This week’s featured article
A controversy over gender discrimination in sumo flared up again earlier this month when a referee urged two women to stay out of the ring as they tried to assist an official who was unconscious.
The sumo world has long maintained that the ring is a sacred place and that women cannot enter, in a tradition often criticized as discrimination.
Mayor Ryozo Tatami, 66, was delivering a speech in the ring, in Maizuru, Kyoto Prefecture, on Wednesday when he collapsed due to a subarachnoid hemorrhage. He was later rushed to a hospital and underwent surgery. His condition is stable and not life-threatening, one of his secretaries told The Japan Times on Thursday morning.
The referee’s announcement, aired through loudspeakers at the gymnasium, rekindled public criticism and prompted Japan Sumo Association Chairman Hakkaku to later issue a statement of apology.
“The referee was upset and made the announcement, but it was an inappropriate response because the situation could have been life-threatening,” Hakkaku said in the statement. “We extend a deep apology.” He also said the association “deeply thanks the women for giving first-aid treatment.”
Video of the event was repeatedly aired on TV shows Thursday morning, showing several people rushing to help the mayor, including at least two women. Several commentators on different channels argued that the referee should not have urged the women to leave the ring. Numerous people also criticized the sumo tradition on social media outlets.
This is not the first time that the tradition banning women from entering the “sacred” area has come under fire. In 2000, then-Osaka Gov. Fusae Ota asked the sumo association to allow her to enter the ring so she could present the winner’s cup at a local tournament, but the association rejected the request. Ota argued that the tradition should be changed if the sumo association wants to win more fans, including women.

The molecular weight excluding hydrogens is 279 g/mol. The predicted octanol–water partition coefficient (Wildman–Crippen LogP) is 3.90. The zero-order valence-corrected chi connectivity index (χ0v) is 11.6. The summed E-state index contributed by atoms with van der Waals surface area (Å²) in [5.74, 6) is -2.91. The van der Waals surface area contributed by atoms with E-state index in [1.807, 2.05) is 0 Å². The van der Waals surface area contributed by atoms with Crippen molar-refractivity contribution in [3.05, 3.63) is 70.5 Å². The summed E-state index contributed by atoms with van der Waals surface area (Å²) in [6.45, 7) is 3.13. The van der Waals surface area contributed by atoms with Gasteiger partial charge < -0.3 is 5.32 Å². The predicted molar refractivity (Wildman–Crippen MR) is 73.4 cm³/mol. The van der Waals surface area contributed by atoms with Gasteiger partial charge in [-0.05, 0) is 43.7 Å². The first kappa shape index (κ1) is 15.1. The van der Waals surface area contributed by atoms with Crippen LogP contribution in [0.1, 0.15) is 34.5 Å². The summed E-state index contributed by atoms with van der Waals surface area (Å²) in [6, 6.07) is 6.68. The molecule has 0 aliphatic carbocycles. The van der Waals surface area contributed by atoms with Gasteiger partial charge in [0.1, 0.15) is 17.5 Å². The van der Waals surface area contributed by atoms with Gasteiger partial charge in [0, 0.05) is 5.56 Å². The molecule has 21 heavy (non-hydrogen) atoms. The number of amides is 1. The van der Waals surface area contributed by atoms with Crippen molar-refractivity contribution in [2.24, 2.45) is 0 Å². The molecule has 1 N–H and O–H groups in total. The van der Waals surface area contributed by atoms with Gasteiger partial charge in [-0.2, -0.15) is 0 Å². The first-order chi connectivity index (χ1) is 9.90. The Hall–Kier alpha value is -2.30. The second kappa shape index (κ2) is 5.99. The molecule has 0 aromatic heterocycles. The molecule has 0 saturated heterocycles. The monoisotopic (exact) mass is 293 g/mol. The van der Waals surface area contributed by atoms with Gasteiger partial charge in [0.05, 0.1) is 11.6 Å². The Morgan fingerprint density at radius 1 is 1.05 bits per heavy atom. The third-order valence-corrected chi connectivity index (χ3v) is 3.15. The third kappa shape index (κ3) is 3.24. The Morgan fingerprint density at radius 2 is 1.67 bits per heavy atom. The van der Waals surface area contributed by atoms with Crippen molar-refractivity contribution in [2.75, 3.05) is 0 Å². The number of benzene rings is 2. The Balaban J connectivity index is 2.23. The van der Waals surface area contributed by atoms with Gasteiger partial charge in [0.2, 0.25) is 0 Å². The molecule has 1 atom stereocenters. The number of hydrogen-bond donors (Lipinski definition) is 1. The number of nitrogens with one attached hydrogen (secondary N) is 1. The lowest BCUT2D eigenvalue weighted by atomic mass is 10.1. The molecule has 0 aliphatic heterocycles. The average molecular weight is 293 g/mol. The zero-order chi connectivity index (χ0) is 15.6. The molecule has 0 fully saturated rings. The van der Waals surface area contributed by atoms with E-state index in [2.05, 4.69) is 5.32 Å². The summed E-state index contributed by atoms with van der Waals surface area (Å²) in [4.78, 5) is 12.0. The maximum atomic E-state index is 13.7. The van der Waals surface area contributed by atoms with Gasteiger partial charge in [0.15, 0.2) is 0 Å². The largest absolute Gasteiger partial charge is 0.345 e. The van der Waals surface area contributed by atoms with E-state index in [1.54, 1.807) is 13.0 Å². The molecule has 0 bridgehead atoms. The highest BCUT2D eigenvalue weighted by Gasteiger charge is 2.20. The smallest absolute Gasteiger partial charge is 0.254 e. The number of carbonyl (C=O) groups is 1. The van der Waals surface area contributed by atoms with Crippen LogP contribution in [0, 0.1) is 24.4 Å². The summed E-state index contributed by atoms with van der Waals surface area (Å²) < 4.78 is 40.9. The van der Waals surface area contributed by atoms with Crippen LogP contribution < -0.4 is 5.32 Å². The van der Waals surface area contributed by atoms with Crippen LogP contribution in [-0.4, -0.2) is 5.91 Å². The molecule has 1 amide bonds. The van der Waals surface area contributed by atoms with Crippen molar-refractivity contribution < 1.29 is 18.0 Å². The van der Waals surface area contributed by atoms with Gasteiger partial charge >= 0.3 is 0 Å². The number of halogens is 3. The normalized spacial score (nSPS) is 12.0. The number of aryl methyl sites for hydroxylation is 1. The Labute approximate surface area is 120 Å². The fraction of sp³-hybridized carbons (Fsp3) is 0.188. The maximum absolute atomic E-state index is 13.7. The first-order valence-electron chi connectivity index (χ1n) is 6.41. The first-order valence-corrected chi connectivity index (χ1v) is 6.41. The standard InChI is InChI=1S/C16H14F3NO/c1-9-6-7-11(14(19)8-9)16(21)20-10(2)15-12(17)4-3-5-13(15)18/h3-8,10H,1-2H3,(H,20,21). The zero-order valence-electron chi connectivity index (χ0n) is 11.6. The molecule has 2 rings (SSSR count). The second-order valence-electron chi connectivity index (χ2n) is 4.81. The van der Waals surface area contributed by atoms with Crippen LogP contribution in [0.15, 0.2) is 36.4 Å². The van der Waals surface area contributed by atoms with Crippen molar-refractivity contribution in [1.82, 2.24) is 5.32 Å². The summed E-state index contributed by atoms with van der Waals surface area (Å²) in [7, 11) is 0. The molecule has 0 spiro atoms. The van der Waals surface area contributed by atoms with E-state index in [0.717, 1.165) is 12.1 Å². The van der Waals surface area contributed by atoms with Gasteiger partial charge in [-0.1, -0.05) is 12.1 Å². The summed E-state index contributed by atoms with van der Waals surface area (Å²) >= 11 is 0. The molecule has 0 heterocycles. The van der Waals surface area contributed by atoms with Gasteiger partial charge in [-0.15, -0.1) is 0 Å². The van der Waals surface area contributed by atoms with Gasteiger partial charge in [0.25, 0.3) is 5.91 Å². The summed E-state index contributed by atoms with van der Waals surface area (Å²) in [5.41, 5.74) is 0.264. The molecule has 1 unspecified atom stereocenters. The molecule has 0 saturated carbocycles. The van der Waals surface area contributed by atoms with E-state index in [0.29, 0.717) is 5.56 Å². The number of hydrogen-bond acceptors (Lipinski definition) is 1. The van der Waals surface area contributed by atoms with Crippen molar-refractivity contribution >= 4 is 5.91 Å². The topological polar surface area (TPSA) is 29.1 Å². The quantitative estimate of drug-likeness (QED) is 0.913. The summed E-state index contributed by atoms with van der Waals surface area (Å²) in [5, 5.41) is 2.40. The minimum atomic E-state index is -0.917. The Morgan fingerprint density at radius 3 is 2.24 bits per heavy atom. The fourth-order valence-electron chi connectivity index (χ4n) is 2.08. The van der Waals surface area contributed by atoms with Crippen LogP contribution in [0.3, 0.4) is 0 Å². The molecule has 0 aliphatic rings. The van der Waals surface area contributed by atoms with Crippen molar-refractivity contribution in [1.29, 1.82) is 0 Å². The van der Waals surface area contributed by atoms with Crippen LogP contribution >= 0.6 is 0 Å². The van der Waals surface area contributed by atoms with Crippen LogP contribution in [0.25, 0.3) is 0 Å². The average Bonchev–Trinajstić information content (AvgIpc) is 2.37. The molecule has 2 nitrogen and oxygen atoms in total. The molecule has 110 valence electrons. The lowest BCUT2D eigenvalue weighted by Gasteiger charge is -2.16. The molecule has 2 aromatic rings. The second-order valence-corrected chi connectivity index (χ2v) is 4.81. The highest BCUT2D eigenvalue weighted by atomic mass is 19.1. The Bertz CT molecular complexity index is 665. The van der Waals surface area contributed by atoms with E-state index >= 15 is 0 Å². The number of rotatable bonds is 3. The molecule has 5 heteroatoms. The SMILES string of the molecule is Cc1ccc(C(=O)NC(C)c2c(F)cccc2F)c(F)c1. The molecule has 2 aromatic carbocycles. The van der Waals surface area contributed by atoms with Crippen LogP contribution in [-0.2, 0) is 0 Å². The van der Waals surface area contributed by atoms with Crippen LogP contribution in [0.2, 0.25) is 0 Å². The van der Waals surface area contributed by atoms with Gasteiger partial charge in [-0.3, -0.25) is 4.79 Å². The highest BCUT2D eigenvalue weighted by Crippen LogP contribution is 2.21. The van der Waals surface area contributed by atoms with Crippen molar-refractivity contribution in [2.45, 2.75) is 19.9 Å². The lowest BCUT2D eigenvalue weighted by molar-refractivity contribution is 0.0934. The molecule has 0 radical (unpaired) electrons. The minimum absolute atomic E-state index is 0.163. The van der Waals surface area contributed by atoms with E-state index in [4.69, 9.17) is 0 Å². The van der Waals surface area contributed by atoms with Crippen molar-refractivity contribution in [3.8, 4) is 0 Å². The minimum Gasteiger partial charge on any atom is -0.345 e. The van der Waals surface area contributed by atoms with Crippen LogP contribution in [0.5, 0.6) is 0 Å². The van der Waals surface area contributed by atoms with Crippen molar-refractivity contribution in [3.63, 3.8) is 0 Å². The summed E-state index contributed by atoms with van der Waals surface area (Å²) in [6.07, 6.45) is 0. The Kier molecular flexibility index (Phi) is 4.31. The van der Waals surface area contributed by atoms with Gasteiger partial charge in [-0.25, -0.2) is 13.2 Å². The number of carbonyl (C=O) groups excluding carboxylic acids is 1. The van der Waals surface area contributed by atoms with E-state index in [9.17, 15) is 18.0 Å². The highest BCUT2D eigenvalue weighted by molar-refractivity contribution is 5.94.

Sumo is linked to Shinto ceremonies and matches are often considered offerings to gods. Critics say the rule banning women stems from traditional Shinto and Buddhist beliefs that women are “impure” because of menstrual blood.
First published in The Japan Times on April 6.
One-minute chat about Japanese traditions.
Collect words related to women, e.g., girl, equality, female.
1) sacred: holy, e.g., This statue is sacred to Buddhists.
2) rekindle: be revive, e.g., The new movie rekindled interest in the franchise.
Guess the headline
Women tending to collapsed m_ _ _ _ told to stay out of ‘sa _ _ _ _’ sumo ring
1) What happened to the mayor?
2) Why are woman banned from the ring?
3) How did the Japan Sumo Association react to criticism?
Let’s discuss the article
1) Have you ever experienced gender discrimination?
2) What do you think about the sumo issue?
3) What, if anything, do you think needs to change regarding the tradition/gender issue?
「朝英語の会」とは、お友達や会社の仲間とThe Japan Timesの記事を活用しながら、楽しく英語が学べる朝活イベントです。この記事を教材に、お友達や会社の仲間を集めて、「朝英語の会」を立ち上げませんか？ 朝から英字新聞で英語学習をする事で、英語を話す習慣が身に付き、自然とニュースの教養が身につきます。
Phone: 03-3453-2337 (平日10:00 – 18:00)
email: firstname.lastname@example.org | http://jtimes.jp/asaeigo
IN FIVE EASY PIECES WITH TAKE 5